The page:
The European Citizens’ Initiative (ECI), has been described by many as ‘first-ever experiment in transnational participatory democracy’ and as such is, of course, particularly interesting to us and our project.
You can see the overview of first attempted and successful ECIs in this presentation by Dace Akule of Latvian Centre for Public Policy PROVIDUS:
Up until now, two routes have been available to the citizens of the European Union (EU) to influence the legislative process on the EU level – petitioning the European Parliament or contacting the EU Ombudsman. ECI would for the first time allow them to address the European Commission with their proposals.
ECI is meant to be a new participatory tool for Europeans to engage with the European Commission and propose legislation. Created in sync with the 11.4 of the Lisbon Treaty, it differs from petitioning significantly. Here is how this is explained, point to point in the official website of the ECI:
Petitions can be submitted by citizens of the Union as well by natural or legal persons residing or having their registered office in a member state, either individually or in association with other citizens or persons.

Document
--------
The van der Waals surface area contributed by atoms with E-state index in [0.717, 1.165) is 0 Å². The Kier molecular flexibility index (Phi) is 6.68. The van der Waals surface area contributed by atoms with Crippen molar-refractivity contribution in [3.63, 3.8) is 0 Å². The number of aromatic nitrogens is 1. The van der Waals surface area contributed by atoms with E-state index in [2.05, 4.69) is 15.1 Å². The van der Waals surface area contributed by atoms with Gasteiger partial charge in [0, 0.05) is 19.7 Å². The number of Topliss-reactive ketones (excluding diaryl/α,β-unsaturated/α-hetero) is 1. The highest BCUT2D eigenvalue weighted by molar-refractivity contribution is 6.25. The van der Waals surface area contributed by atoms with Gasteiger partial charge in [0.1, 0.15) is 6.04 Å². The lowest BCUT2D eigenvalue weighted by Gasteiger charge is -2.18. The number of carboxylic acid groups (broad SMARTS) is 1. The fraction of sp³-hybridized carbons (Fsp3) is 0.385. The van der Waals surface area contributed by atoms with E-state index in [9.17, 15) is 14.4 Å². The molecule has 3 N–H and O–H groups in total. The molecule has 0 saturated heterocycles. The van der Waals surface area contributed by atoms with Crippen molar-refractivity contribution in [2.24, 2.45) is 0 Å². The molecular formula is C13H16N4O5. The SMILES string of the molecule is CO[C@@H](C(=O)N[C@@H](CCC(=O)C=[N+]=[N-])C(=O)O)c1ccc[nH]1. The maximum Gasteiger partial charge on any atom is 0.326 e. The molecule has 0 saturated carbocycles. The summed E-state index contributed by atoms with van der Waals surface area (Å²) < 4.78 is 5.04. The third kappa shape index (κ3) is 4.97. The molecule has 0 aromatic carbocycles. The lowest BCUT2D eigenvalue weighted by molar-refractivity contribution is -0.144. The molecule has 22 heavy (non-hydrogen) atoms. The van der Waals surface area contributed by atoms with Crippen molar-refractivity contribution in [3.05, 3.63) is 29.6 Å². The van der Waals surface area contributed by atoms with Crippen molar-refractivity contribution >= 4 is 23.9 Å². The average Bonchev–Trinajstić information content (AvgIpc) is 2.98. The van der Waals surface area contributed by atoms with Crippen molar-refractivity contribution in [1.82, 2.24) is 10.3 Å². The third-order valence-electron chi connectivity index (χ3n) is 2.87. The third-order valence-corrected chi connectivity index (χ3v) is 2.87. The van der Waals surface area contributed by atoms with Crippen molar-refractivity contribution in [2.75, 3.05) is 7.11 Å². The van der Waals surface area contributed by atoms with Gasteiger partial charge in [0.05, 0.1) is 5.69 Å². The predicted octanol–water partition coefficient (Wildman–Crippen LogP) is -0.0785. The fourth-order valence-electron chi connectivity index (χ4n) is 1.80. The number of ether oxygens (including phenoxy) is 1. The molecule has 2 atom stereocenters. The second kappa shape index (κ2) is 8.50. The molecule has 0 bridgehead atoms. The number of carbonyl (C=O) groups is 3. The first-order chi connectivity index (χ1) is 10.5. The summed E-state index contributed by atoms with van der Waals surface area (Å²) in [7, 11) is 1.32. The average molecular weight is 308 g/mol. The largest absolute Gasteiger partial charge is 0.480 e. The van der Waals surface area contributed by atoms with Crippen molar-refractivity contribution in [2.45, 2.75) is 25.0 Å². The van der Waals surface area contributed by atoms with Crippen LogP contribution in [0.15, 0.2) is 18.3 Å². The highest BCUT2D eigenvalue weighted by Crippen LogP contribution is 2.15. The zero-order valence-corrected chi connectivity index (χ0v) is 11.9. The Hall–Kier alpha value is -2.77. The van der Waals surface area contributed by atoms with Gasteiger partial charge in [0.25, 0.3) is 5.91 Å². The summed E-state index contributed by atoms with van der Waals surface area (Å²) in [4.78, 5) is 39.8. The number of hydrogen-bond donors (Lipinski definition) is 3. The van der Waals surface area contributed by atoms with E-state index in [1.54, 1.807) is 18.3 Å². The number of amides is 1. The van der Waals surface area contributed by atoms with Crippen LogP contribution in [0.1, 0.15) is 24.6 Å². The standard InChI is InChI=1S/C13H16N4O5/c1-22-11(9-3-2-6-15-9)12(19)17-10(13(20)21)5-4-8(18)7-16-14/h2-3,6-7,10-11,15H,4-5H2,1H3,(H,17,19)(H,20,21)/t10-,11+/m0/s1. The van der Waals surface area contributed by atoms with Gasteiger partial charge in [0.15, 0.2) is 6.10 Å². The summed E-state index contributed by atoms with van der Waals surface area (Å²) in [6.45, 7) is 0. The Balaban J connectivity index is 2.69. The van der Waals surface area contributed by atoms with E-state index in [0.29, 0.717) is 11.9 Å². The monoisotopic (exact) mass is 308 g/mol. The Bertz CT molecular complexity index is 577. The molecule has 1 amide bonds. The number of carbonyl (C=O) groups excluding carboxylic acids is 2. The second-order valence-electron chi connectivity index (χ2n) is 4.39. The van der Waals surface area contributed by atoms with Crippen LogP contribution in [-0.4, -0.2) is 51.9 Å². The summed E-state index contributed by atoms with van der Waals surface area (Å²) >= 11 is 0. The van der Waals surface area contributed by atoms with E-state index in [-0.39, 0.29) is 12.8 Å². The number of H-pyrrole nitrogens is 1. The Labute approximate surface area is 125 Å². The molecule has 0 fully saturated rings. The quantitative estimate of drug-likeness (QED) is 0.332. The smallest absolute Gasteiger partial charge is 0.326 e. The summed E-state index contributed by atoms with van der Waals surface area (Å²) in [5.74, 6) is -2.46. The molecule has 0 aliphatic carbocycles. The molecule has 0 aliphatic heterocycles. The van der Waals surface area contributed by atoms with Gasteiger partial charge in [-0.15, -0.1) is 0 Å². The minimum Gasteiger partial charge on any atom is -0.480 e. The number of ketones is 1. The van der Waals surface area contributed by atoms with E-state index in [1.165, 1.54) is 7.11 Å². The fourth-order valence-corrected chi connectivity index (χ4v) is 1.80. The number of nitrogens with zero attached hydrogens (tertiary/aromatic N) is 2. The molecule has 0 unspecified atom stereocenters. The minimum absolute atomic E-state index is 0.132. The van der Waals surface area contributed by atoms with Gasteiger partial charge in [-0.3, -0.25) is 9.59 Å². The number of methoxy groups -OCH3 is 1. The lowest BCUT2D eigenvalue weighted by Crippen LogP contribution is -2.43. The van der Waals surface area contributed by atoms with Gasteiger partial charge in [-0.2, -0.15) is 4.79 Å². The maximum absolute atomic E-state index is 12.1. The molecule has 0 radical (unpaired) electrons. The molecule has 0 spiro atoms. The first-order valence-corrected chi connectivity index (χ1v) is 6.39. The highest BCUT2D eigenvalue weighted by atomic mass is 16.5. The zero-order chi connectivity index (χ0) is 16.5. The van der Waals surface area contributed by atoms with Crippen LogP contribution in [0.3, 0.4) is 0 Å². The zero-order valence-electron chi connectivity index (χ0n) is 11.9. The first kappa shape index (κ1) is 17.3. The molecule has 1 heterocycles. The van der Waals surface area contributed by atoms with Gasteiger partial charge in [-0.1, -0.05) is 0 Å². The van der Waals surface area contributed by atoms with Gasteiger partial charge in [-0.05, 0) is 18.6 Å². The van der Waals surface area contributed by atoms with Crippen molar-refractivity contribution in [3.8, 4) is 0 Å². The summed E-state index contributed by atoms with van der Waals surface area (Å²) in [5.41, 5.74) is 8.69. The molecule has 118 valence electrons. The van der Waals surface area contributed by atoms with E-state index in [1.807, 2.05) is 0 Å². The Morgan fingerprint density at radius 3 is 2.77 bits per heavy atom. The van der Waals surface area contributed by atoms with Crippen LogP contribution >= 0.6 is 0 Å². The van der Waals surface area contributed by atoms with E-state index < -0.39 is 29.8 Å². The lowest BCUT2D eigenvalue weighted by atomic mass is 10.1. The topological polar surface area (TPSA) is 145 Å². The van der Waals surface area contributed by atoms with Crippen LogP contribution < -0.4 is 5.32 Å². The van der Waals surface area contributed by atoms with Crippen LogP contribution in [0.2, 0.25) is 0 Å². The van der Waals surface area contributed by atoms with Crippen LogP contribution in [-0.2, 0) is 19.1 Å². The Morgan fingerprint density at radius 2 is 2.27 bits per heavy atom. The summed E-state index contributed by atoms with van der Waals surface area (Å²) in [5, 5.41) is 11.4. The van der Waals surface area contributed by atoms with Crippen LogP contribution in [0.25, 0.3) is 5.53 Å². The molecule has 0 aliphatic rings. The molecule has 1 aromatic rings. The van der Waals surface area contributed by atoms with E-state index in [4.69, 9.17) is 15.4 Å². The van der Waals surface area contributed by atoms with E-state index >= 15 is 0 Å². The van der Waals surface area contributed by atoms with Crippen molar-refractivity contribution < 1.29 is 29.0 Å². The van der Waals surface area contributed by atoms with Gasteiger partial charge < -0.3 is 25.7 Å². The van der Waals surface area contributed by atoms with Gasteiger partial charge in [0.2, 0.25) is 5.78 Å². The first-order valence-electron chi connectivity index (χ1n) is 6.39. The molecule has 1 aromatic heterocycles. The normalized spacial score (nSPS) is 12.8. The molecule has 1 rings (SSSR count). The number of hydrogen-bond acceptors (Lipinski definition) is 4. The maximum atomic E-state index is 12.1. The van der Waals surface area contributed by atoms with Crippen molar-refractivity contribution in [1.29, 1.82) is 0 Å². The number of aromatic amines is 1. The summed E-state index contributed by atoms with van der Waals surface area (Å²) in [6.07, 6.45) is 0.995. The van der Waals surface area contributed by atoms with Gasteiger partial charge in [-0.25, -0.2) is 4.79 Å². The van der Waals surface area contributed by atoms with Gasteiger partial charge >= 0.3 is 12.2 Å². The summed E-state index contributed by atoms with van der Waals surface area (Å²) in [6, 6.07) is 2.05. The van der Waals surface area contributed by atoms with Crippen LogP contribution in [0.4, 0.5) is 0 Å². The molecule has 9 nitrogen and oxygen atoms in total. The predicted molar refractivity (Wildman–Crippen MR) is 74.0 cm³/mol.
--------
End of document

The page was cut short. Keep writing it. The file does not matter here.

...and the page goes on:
Petitions must concern matters which come within the Union’s fields of activity and which directly affect the petitioner(s) (e.g. a complaint).
Petitions are addressed to the European Parliament in its role as the direct representative of citizens at EU level.
With petitions, there are no formal requirements for a minimum number of signatures or spread of support in multiple EU countries.
The citizens’ initiative, on the other hand, enables citizens to call directly on the Commission to bring forward new proposals for legal acts – if they have sufficient support across the EU.
The initiative has to be backed by one million EU citizens minimum and those have to come from at least 7 of the member states ( important to note that we are not talking about the nationality of the citizens, just the country of residence).
The initiative, its usefulness and capabilities are still being discussed, different opinions are being raised and citizens of the EU are already submitting their initiatives to the platform (such as the obsolete initiative on Ecocide and the open initiative ‘One of us‘, for example). It remains, however, to be seen, how this platform will develop and function.
And even so, it has to be noted that this a big step towards a more inclusive, participatory democracy on EU level and, sure, it won’t make the democratic deficit disappear in a heartbeat, but it will at least be a turn in the right direction.
The guide to the initiative can be downloaded here:
The Regulation on ECI can be found here:
Technical specifications of the ECI can be found here:
Maroš Šefčovič on ECI: